Dry crop conditions and high temperatures

Check regularly for overheated bearings that could burn out or cause a fire in dry chaff. Remove excess dirt and chaff from the engine and exhaust system. Overloaded and slipping belts can cause fires. Watch your speed indicators and service your belt drives regularly. Mount an all-purpose fire extinguisher where you can reach it readily in case of fire. Know how to use it.

Shutdown Procedure

When leaving a harvesting machine, even for a short time, make sure the header is down on the ground or floor, supported by solid blocks, or in the up position with the safety latch on. Shut off the engine, set the parking brake, and leave the transmission in gear to prevent the combine from moving. Remove the ignition key to keep children or unauthorized persons from starting the combine.

Moving Combines on Public Roads

Moving a self-propelled or pull-type combine on roads and highways requires special care, whether it is being driven, towed or hauled. To move a combine:

Other preparation of the combine depends on road conditions, distance to be traveled and method of moving. Check your operator's manual for specific procedures. Consult local or state officials for regulations pertaining to moving large machines on public roads.

If you are driving a self-propelled machine on the road, you need good visibility to both front and rear. Use rear-view mirrors. Because the wheels and steering are in the rear, self-propelled machines will often fishtail when turned quickly at transport speeds. If you slow or brake the combine too rapidly, you could lose some steering control, especially with a heavy header or with the header raised too high. Install rear wheel weights as recommended in your operator's manual and keep the header as low as possible. Reduce speed before you need to apply brakes.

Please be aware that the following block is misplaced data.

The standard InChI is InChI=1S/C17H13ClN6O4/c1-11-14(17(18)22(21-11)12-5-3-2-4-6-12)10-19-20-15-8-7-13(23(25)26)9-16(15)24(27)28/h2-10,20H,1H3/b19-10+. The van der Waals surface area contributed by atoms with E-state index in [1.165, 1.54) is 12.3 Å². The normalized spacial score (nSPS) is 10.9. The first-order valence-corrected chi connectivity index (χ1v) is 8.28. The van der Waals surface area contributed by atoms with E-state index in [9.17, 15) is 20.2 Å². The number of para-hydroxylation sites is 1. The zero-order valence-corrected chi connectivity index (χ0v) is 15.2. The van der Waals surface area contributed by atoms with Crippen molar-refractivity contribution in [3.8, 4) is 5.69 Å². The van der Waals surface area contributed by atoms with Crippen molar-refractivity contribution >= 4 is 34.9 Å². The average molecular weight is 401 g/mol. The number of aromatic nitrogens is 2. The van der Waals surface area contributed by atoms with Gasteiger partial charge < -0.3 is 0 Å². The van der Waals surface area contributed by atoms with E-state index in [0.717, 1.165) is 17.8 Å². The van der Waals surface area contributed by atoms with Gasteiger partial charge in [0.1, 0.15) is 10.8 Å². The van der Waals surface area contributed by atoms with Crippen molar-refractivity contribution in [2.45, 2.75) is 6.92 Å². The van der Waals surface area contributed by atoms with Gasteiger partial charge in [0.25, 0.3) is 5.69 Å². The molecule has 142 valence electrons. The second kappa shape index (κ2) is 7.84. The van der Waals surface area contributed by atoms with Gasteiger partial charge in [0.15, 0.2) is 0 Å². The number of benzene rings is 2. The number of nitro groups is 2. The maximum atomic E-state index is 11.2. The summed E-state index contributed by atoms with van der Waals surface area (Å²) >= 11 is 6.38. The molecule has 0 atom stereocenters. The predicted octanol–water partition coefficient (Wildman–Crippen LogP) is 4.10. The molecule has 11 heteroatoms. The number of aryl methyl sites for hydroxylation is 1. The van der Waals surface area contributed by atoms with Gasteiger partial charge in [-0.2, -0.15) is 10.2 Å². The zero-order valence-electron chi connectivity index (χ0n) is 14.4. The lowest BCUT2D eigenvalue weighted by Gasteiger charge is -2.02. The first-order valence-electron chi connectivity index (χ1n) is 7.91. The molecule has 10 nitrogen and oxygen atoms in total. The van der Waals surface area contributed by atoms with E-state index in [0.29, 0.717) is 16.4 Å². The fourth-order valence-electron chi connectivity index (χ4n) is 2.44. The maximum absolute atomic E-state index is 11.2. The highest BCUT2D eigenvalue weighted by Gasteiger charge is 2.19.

When towing a pull-type combine at transport speeds, a tractor or truck may skid if you stop too quickly, especially on loose gravel. Slowing too quickly while turning a corner can cause jackknifing of tractor and combine. Self-propelled combines should be towed on roads only if it is absolutely necessary. Even though it may be easier to tow from the rear, towing from the front is preferable. Visibility is better and there are stronger structural members for fastening the tow chain in front. Follow instructions in your operator's manual.

To haul the combine on a truck or trailer, fasten the combine at each drive wheel and at the rear. Lock the brake pedals together and use wheel chocks to block each side of the drive wheels. Be sure you know the height, width, and weight of the load, and check local and state regulations. Watch for narrow culverts and bridges and low-clearance objects like overpasses and power lines.

If You Are Under 16 ...

A federal farm labor law protects you. Except when you are working for your parent or guardian on a farm owned or operated by that person, you are not permitted to operate a tractor over 20 pto hp and certain other farm machinery, including a corn picker, cotton picker, combine, hay mower, or forage harvester. However, with special training, you may qualify to do these jobs at age 14.

Young people under 14 may be employed to do any job that is not classified as particularly hazardous IF they have the written consent of parent or guardian. There is one exception: those under 12 are not permitted to work on farms that used 500 or more man-days of farm labor during any quarter of the preceding calendar year. Check with your County Extension Service office for more information about this law.

Prepared by F. R. Willsey and David H. Loewer, former Purdue staff members in Agricultural Engineering

Approved for reprinting by Bill Field Extension Safety Specialist

For more information, contact Bill Field, Agricultural and Biological Engineering, phone: 317-494-1191 or e-mail: field@ecn.purdue.edu

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Cooperative Extension work in Agriculture and Home Economics, state of Indiana, Purdue University, and U.S. Department of Agriculture cooperating; HA. Wadsworth, Director, West Lafayette. IN. Issued in furtherance of the acts of May 8 and June 30, 1914. Purdue University Cooperative Extension Service is an equal opportunity/equal access institution